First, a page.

Cells originating from normal human breast tissue have been converted into breast cancer cells by a defined protocol of genetic changes. In the January 1 issue of Genes & Development, Dr. Robert Weinberg and colleagues from MIT report that the sequential introduction of three cancer-associated genes into human mammary epithelial cells (HMECs) renders these cells tumorigenic. This study is the first report of the successful transformation of epithelial cells originating from a differentiated adult tissue such as the mammary gland. Cancers arising from epithelial cells account for the majority of naturally occurring malignancies, and breast cancer in particular is one of the leading causes of cancer related deaths in the United States. Thus far, the genetic complexity of breast cancer cells has made it difficult to identify the specific genetic alterations that are required for the switch from a normal cell to a tumor cell. Identification of the minimal genetic requirements of tumorigenesis will help to understand the mechanisms underlying the uncontrolled and destructive growth behavior of cancer.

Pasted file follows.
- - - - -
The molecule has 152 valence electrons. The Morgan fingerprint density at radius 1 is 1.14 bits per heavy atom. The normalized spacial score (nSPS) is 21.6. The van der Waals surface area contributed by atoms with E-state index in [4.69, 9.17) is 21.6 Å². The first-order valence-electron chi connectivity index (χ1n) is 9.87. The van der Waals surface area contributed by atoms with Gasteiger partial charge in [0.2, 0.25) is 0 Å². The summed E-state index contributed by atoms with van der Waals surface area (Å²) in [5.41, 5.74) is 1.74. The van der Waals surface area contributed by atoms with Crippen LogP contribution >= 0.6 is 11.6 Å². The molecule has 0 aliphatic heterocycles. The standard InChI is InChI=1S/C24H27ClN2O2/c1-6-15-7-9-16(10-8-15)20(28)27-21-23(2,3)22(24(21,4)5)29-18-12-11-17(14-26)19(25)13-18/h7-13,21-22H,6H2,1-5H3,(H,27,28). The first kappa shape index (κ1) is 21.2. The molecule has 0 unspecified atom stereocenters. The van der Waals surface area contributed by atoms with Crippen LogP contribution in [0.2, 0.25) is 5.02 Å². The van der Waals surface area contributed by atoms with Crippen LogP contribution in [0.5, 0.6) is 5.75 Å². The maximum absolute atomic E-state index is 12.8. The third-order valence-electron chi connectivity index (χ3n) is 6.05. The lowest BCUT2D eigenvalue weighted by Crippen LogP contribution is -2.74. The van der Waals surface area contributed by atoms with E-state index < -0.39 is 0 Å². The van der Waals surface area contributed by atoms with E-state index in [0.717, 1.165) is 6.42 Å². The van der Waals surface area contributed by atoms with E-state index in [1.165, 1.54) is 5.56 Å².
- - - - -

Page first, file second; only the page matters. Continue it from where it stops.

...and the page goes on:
The above story is based on materials provided by Cold Spring Harbor Laboratory. Note: Materials may be edited for content and length.
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